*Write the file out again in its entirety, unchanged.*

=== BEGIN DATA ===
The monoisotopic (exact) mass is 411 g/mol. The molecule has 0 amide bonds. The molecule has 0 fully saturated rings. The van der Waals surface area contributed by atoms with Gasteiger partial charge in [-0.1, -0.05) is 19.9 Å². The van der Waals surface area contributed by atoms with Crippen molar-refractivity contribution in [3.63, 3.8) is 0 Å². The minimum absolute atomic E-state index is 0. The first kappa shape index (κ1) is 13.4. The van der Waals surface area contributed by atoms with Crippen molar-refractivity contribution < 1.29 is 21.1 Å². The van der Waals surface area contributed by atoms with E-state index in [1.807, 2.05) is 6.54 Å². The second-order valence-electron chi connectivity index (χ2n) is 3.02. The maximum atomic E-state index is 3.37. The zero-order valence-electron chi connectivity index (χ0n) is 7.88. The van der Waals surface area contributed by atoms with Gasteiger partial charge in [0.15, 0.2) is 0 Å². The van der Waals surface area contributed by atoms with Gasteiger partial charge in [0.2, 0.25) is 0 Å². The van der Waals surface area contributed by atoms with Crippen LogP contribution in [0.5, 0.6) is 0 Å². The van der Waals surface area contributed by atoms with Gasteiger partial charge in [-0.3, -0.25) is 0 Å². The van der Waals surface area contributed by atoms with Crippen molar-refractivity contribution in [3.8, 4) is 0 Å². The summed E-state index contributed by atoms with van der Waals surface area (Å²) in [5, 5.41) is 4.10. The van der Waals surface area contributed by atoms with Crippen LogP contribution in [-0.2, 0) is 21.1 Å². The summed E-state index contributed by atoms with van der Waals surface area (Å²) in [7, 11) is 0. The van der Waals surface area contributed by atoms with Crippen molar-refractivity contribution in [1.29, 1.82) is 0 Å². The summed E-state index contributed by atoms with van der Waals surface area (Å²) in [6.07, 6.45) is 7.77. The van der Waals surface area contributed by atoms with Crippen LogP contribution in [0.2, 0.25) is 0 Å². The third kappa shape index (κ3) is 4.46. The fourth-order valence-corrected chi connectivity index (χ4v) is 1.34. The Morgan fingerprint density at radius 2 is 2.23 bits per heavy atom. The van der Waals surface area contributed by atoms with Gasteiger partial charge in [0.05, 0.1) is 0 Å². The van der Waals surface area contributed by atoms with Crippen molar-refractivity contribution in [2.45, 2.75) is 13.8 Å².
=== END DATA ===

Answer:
The monoisotopic (exact) mass is 411 g/mol. The molecule has 0 amide bonds. The molecule has 0 fully saturated rings. The van der Waals surface area contributed by atoms with Gasteiger partial charge in [-0.1, -0.05) is 19.9 Å². The van der Waals surface area contributed by atoms with Crippen molar-refractivity contribution in [3.63, 3.8) is 0 Å². The minimum absolute atomic E-state index is 0. The first kappa shape index (κ1) is 13.4. The van der Waals surface area contributed by atoms with Crippen molar-refractivity contribution < 1.29 is 21.1 Å². The van der Waals surface area contributed by atoms with E-state index in [1.807, 2.05) is 6.54 Å². The second-order valence-electron chi connectivity index (χ2n) is 3.02. The maximum atomic E-state index is 3.37. The zero-order valence-electron chi connectivity index (χ0n) is 7.88. The van der Waals surface area contributed by atoms with Gasteiger partial charge in [0.15, 0.2) is 0 Å². The van der Waals surface area contributed by atoms with Gasteiger partial charge in [0.2, 0.25) is 0 Å². The van der Waals surface area contributed by atoms with Crippen LogP contribution in [0.5, 0.6) is 0 Å². The van der Waals surface area contributed by atoms with Gasteiger partial charge in [-0.3, -0.25) is 0 Å². The van der Waals surface area contributed by atoms with Crippen molar-refractivity contribution in [3.8, 4) is 0 Å². The summed E-state index contributed by atoms with van der Waals surface area (Å²) in [5, 5.41) is 4.10. The van der Waals surface area contributed by atoms with Crippen LogP contribution in [-0.2, 0) is 21.1 Å². The summed E-state index contributed by atoms with van der Waals surface area (Å²) in [7, 11) is 0. The van der Waals surface area contributed by atoms with Crippen molar-refractivity contribution in [1.29, 1.82) is 0 Å². The summed E-state index contributed by atoms with van der Waals surface area (Å²) in [6.07, 6.45) is 7.77. The van der Waals surface area contributed by atoms with Crippen LogP contribution in [0.2, 0.25) is 0 Å². The third kappa shape index (κ3) is 4.46. The fourth-order valence-corrected chi connectivity index (χ4v) is 1.34. The Morgan fingerprint density at radius 2 is 2.23 bits per heavy atom. The van der Waals surface area contributed by atoms with Gasteiger partial charge in [0.05, 0.1) is 0 Å². The van der Waals surface area contributed by atoms with Crippen molar-refractivity contribution in [2.45, 2.75) is 13.8 Å².